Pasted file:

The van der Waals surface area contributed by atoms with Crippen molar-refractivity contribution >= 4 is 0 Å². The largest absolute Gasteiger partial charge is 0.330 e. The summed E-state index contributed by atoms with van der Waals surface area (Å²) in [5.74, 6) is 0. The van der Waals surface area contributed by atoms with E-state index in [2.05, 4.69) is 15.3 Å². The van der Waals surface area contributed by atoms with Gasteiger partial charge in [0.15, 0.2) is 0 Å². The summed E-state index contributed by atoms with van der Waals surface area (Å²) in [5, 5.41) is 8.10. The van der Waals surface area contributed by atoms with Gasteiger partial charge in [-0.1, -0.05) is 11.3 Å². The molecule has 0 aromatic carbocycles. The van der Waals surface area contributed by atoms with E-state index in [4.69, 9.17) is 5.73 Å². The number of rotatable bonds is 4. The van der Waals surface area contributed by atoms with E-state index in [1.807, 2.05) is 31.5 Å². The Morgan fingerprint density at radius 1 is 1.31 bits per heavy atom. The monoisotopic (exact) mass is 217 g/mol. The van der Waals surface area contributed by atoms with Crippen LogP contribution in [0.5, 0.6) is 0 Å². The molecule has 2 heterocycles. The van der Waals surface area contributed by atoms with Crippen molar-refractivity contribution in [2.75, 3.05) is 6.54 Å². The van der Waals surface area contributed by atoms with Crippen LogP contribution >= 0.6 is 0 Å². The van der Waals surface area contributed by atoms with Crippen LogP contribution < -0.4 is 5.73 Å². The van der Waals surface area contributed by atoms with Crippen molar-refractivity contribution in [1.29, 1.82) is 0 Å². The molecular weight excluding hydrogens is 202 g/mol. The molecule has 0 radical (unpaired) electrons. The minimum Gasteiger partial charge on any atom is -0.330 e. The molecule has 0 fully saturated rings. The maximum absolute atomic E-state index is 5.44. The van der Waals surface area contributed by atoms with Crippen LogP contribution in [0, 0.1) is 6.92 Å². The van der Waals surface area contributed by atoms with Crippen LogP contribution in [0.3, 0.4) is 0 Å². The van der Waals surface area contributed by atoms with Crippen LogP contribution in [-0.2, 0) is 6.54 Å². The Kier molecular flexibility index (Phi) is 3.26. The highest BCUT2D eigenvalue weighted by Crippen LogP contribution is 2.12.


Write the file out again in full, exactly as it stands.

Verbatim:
The van der Waals surface area contributed by atoms with Crippen molar-refractivity contribution >= 4 is 0 Å². The largest absolute Gasteiger partial charge is 0.330 e. The summed E-state index contributed by atoms with van der Waals surface area (Å²) in [5.74, 6) is 0. The van der Waals surface area contributed by atoms with E-state index in [2.05, 4.69) is 15.3 Å². The van der Waals surface area contributed by atoms with Gasteiger partial charge in [0.15, 0.2) is 0 Å². The summed E-state index contributed by atoms with van der Waals surface area (Å²) in [5, 5.41) is 8.10. The van der Waals surface area contributed by atoms with Gasteiger partial charge in [-0.1, -0.05) is 11.3 Å². The molecule has 0 aromatic carbocycles. The van der Waals surface area contributed by atoms with E-state index in [4.69, 9.17) is 5.73 Å². The number of rotatable bonds is 4. The van der Waals surface area contributed by atoms with E-state index in [1.807, 2.05) is 31.5 Å². The Morgan fingerprint density at radius 1 is 1.31 bits per heavy atom. The monoisotopic (exact) mass is 217 g/mol. The van der Waals surface area contributed by atoms with Crippen LogP contribution in [0.5, 0.6) is 0 Å². The molecule has 2 heterocycles. The van der Waals surface area contributed by atoms with Crippen molar-refractivity contribution in [2.75, 3.05) is 6.54 Å². The van der Waals surface area contributed by atoms with Crippen LogP contribution >= 0.6 is 0 Å². The van der Waals surface area contributed by atoms with Crippen LogP contribution < -0.4 is 5.73 Å². The van der Waals surface area contributed by atoms with Crippen molar-refractivity contribution in [1.29, 1.82) is 0 Å². The molecular weight excluding hydrogens is 202 g/mol. The molecule has 0 radical (unpaired) electrons. The minimum Gasteiger partial charge on any atom is -0.330 e. The molecule has 0 fully saturated rings. The maximum absolute atomic E-state index is 5.44. The van der Waals surface area contributed by atoms with Crippen LogP contribution in [0, 0.1) is 6.92 Å². The van der Waals surface area contributed by atoms with Crippen LogP contribution in [0.3, 0.4) is 0 Å². The van der Waals surface area contributed by atoms with Crippen LogP contribution in [-0.2, 0) is 6.54 Å². The Kier molecular flexibility index (Phi) is 3.26. The highest BCUT2D eigenvalue weighted by Crippen LogP contribution is 2.12.